Bob at The Journey has posted yet another photo of a rattlesnake, this one at Humpback Rock located along the Blue Ridge Parkway. He noted that the rangers have called this an "unusual" snake season.
I have a theory of why it would be an unusual year for snakes: the rain. It has been extremely wet this spring. I base that theory on something that occurred in 2000.
When I saw Bob's post, I pulled out my Guide to Skyline Drive and Shenandoah National Park book, a dog-eared, worn copy that I've had for years, and looked up written notes from almost a decade ago.
In 2000, we had a wet summer in the mountains and Shenandoah Valley. On September 2, my sister, brother-in-law, SWAC Niece (who was only five years old at the time), my husband and two kids (who were 12 and 16) took a picnic lunch to the Skyline Drive to spend the day in the Park after a weekend camping trip had been rained out. When we got to Milepost 77.5, the Ivy Creek Overlook, we pulled in and decided to tailgate and make sandwiches for everyone while the kids stretched their legs and explored.
SWAC Niece was walking on the rock wall when her dad, who had also hopped on the wall, cautioned her to get down. Stretched out lengthwise and sunning on the other side of the wall were three full-grown snakes ... two were copperheads and one was a black rattlesnake. I timidly peeked over the wall because I thought he was kidding us ... why would a rattlesnake and copperheads be in the same vicinity like that? Besides, I had heard of black rattlesnakes but had never seen one.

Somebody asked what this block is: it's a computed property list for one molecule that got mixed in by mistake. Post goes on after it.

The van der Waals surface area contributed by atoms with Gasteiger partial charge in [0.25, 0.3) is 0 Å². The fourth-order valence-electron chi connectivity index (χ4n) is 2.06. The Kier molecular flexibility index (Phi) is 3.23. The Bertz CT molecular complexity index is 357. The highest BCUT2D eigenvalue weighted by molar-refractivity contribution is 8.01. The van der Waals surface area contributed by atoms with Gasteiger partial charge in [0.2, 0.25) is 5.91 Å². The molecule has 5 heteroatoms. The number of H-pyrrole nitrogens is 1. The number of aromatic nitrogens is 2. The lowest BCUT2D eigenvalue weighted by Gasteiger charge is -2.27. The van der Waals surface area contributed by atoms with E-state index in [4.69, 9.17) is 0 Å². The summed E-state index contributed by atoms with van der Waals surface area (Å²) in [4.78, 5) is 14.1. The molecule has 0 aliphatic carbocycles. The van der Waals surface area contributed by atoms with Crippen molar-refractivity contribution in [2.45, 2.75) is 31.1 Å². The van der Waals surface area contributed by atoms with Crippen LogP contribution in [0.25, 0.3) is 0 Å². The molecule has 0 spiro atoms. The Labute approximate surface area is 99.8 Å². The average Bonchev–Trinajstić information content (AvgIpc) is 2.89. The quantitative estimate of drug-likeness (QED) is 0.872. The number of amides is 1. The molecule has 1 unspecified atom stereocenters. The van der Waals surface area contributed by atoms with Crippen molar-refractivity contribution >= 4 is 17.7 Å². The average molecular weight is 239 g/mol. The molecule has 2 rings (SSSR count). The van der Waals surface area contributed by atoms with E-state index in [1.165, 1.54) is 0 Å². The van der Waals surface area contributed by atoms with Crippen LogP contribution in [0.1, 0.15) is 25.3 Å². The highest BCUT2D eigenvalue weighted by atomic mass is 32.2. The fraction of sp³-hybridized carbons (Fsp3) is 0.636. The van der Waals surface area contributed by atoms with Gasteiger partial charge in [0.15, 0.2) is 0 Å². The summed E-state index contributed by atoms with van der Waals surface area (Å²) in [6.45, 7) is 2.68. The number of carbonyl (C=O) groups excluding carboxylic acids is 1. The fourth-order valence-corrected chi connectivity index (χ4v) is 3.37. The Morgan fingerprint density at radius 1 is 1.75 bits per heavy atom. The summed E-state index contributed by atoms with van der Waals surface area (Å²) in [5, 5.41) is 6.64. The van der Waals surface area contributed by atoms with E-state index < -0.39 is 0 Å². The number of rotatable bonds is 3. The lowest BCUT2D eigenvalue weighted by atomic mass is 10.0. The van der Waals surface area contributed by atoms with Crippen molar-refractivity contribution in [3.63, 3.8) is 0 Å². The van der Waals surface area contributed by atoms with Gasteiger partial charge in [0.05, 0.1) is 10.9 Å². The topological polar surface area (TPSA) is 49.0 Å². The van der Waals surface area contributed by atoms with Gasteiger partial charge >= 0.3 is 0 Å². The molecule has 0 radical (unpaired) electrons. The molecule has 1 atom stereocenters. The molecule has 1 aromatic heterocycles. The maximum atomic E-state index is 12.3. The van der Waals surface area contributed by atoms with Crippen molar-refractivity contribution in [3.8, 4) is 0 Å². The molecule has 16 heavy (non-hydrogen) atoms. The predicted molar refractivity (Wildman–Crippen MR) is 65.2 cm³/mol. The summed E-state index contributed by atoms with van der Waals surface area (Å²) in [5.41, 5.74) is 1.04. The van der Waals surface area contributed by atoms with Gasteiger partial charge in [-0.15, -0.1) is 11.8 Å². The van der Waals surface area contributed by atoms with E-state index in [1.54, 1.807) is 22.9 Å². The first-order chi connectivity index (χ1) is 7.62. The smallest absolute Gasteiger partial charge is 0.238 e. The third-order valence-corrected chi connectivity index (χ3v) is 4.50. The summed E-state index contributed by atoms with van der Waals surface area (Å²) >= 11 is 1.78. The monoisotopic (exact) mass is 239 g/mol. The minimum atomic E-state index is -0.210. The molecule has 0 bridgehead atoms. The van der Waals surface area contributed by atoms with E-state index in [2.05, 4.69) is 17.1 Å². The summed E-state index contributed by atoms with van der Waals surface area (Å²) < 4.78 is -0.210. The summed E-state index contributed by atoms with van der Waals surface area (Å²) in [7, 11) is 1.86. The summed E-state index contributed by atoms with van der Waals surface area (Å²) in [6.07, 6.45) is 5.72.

There they were, three snakes stretched out at the base of the wall soaking up the warmth in the cool air, completely unfazed by visitors.
About that time another vehicle pulled into the overlook and a little kid in flip flops about four years old jumped out and headed straight for the break in the wall leading to the grassy side that sloped down the mountain. My brother-in-law immediately called out to the parents who stopped the child from going any further.
The sight of so many venomous snakes at a Park overlook was such an unusual event that I made notes in the guide book for future reference.
Later that day we talked with rangers who told us the wet, cool weather had caused unusual snake sightings. So I'm wondering if the wet, cool spring this year has caused more snakes to seek out the warmness of rocks and walls to stay warm which has made them more visible to hikers.
Whatever the reason, be alert out there.